The Business for Peace Foundation announced the ‘2020 Oslo Business for Peace Award’ winners. Joji Pantoja, President & CEO of Coffee for Peace, is one of the three winners of this prestigious award. The official citation says: “She has dedicated her career to building peace in conflict zones and improving the lives of marginalised groups through economic stability.” Coffee for Peace is a social enterprise and a twin-organization of PeaceBuilders Community.
“Ms Pantoja,” according to the judges’ justification, “receives the Award for her businessworthy efforts in bringing peace and prosperity to conflict-affected communities in the Philippines. She and her team have built an inspiring social enterprise that empowers marginalised groups from different backgrounds, bringing these groups together while contributing to the sustainable development of the land. Ms Pantoja demonstrates the significant impact that business can have when used as a vehicle for peace.”
The Oslo Business for Peace Award is given annually to business leaders, as individuals, for their outstanding businessworthy accomplishments; leaders who apply their business energy ethically and responsibly, creating stronger economic and societal value.
An independent Award Committee of Nobel Laureates in Peace and Economics has selected the three outstanding leaders to receive the Award this year. This is following a global nomination process through Business for Peace’s partners: International Chamber of Commerce, Principles for Responsible Investment, United Nations Development Program and United Nations Global Compact.
Previous Award winners include Hamdi Ulukaya (Chobani), Paul Polman (Unilever), Marilyn Carlson Nelson (Carlson Companies), Richard Branson (Virgin Group), Sarah Beydoun (Sarah’s Bag), Edgar Montenegro (Corpocampo), Martin Naughton (Glen Dimplex Group), and Durreen Shahnaz (Impact Investment Exchange).
Each of the 2020 Honourees transformed their businesses, industries and communities through positive change, inspiring other leaders to follow suit. Pantoja provided sustainable livelihoods for indigenous and migrant groups in rural areas, enabling over 880 farmers to escape poverty and build their coffee production capacity. Benioff established the ‘1-1-1 model,’ whereby a company contributes one percent of profits, equity, and employee hours back to the communities it serves. Mwangi enabled 96% of the unbanked population in Kenya opportunities for broader economic participation.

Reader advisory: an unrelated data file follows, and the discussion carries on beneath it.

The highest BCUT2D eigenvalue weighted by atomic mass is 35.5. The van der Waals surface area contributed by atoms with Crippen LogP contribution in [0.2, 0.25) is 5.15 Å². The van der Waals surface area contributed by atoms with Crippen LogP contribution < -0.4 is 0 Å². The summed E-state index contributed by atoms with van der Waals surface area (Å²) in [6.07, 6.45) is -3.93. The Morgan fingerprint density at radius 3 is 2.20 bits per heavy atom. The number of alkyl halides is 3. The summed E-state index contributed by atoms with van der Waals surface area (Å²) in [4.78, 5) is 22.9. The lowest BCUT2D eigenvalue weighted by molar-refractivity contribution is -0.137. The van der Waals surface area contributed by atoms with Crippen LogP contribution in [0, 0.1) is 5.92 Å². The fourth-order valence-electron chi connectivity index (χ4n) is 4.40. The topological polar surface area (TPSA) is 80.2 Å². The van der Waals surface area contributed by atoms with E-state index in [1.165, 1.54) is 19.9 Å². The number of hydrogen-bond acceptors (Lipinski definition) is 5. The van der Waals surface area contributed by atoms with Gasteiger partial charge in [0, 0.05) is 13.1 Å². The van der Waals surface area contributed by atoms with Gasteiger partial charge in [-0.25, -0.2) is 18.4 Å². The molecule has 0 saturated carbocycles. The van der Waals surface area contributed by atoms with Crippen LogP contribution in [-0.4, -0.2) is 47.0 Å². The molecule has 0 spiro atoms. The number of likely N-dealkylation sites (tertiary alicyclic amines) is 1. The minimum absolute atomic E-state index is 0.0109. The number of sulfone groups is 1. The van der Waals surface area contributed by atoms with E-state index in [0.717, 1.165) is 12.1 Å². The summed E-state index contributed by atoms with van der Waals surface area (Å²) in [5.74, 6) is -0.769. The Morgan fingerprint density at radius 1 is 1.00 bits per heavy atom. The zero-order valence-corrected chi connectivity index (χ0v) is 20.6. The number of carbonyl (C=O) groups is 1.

“In a world of various complexities such as globalisation, polarisation and environmental struggles, this year’s Honourees have led by using business as a tool for change. They are role models to society and their peers, have earned stakeholders’ trust, and stand out as advocates,” says Per Saxegaard, Founder of the Business for Peace Foundation. “Through their business activities they have made substantial contributions towards reaching the UN Sustainable Development Goals, specifically Goal 8: helping to achieve sustained, sustainable and inclusive growth and decent work for all.”
“With ten years left until we need to achieve the UN Sustainable Development Goals, and at a time when the world is looking for a clear direction, the Business for Peace Honourees show real leadership and the invaluable efforts from the business community,” says Raymond Johansen, Governing Mayor of Oslo. “I am proud that Oslo, for the twelfth year, is hosting the business community’s own award for ethical and sustainable business. It is an example of how to create value for both stakeholders and shareholders.”
Source: Business for Peace Foundation